4 Oct 2019

Race to win: Andrew Starykowicz's interview.

Vision sponsored pro triathlete Andrew Starykowicz is from the Chicago region of Illinois, USA and has been competing professionally since 2009. Winning in all three major triathlon distances and setting bike split record in 2012 was a great year for “Starky”. In 2013, Andrew was the 1st American to break the 8-hour barrier at Ironman World Championships with his Orbea bike.
In 2016, Andrew’s life changed forever when he was run over and dragged under a truck while on his bike, broken back, leg nearly ripped off, and helmet crushed, it looked very apparent that life would be a challenge and triathlon was done.  In 2017, 1 year later he won 70.3 Steelhead and 2 months later won Ironman Louisville leading every minute and every second of both races.
2018 saw “Starky” set a new record, being the first triathlete to break the 4-hour bike leg barrier at IM Texas on the way to winning the overall. 
This season, Andrew has had a great build up to Kona winning Steelhead 70.3, Texas 70.3, and a 3rd at IM Texas, winning the bike split by 8:54. As Starky states - “I race to win, the word CHAMPION makes me salivate.  I have won more times than I have finished 2nd & 3rd combined.” That statement should make it clear what his race ambitions are for the 2019 Ironman World Championships!

How did you start in triathlon?
On a bet. A friend of mine bet me he could beat me in a triathlon...long story short 3 yrs later and a lot of coaxing he got me to do one.  I did beat him for the record.

Does your engineering background help in choosing equipment or position?
My engineering background is an integral part of my career.  Not only my equipment and position but training load and a lot of other calculations that I can make in my head that most need a computer for.

How do you approach training and racing between 70.3 and Long Course Ironman?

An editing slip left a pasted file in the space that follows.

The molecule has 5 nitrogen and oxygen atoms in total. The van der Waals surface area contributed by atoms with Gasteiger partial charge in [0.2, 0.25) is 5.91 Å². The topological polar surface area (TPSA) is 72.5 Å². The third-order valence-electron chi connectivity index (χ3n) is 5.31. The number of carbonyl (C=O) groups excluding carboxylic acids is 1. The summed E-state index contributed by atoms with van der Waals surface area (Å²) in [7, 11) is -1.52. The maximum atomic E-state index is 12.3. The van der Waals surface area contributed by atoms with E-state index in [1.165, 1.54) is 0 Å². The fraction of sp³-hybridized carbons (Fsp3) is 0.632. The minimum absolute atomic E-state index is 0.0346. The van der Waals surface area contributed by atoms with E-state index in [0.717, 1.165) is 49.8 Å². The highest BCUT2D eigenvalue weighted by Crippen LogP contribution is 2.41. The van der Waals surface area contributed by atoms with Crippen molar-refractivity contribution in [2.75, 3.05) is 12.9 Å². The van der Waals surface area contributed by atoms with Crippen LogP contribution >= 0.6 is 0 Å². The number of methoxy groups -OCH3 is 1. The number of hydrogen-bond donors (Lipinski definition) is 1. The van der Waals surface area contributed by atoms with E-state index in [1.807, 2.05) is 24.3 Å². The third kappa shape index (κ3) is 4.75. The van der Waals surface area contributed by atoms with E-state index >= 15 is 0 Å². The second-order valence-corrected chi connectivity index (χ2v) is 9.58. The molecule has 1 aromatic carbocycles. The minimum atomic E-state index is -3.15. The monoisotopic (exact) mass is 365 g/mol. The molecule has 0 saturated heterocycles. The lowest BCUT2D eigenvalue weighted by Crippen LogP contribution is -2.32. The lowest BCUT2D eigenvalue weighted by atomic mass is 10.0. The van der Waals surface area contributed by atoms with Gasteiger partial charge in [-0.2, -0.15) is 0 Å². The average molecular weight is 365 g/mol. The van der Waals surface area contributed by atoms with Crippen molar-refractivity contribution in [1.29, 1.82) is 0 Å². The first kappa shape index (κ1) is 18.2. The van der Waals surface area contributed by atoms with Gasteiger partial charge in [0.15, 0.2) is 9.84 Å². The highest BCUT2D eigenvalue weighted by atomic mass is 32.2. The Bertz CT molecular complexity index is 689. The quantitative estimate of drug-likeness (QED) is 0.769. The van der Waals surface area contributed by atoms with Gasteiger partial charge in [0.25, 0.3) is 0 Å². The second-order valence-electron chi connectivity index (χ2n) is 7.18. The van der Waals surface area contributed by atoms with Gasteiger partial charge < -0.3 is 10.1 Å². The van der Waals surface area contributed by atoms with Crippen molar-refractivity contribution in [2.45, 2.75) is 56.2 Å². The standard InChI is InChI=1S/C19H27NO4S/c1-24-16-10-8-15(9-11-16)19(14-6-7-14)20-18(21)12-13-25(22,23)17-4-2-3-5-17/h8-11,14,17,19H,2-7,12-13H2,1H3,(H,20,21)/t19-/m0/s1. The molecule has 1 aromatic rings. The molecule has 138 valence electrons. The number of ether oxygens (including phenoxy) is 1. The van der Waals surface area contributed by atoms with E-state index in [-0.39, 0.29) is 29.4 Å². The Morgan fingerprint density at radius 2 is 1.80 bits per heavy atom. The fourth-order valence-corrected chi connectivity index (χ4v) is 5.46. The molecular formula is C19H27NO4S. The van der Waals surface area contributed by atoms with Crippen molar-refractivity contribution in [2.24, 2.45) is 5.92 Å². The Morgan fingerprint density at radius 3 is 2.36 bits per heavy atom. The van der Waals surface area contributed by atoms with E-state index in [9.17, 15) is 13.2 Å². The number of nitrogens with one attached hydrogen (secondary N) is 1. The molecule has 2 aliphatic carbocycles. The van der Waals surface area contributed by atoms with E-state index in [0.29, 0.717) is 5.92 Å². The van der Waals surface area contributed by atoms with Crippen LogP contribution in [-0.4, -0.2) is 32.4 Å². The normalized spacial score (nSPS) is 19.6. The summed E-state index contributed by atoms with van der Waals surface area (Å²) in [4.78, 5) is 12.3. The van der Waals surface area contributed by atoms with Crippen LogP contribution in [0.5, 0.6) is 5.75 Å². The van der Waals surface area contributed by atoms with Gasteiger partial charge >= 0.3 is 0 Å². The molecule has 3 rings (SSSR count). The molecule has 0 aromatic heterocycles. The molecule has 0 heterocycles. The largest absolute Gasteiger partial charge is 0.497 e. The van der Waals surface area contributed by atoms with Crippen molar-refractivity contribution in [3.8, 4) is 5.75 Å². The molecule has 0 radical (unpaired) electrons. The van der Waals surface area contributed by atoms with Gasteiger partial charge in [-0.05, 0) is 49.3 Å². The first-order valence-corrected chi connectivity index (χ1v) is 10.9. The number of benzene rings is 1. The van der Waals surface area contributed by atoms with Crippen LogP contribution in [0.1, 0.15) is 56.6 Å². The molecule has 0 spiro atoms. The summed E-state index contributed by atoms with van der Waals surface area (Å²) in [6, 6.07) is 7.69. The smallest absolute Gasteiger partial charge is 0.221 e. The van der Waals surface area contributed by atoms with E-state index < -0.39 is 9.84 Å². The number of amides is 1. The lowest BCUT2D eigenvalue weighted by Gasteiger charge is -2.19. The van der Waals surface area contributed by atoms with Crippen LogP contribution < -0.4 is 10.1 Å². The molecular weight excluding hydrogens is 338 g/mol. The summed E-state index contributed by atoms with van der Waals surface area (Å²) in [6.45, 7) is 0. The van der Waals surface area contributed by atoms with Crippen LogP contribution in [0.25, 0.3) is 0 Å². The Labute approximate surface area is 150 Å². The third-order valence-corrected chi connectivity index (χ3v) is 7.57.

Training and racing the 70.3 and Ironman distance have become very similar.  The biggest difference is your big volume days. For Ironman there longer and slower, and for the 70.3 distance they suck a bit more.  The biggest difference is the nutrition aspect.

Do you have a favorite racecourse on the bike?
I like flat courses that have no breaks, just lock in aero and suffer like hell.

You had a horrific cycling accident 3 years ago, how have you managed to come back to the top of the sport?
The grace of god. I to this day never thought I’d race, hell I was praying to walk again.

You hold the record for fastest IM bike split, describe that day and what was your equipment choice that day?
That day was Ironman Texas and we were blessed with perfect weather.  I was still coming back from being run over so my run volume was very limited which meant the bike load was ridiculous.  It paid off.  I raced the Metron81/Disc combo, Metron 175mm crank set up as a 55T 1x, Trimax Carbon cockpit, Polar M450 counted to a Torhans aeroZ between the arms, with a Torhans VR bottle in the frame.  Some Base nutrition in a bottle hanging off the back all mounted to an Orbea Ordu.

What motivates you in racing?
Winning, that feeling of working hard for something, then laying it all on the line and being the best at it.


  • Andrew Starykowicz in action (ph. Orbea)
  • Andrew Starykowicz Vision aerobar (ph. Orbea)
  • Andrew Starykowicz in action (ph. Talbot Cox)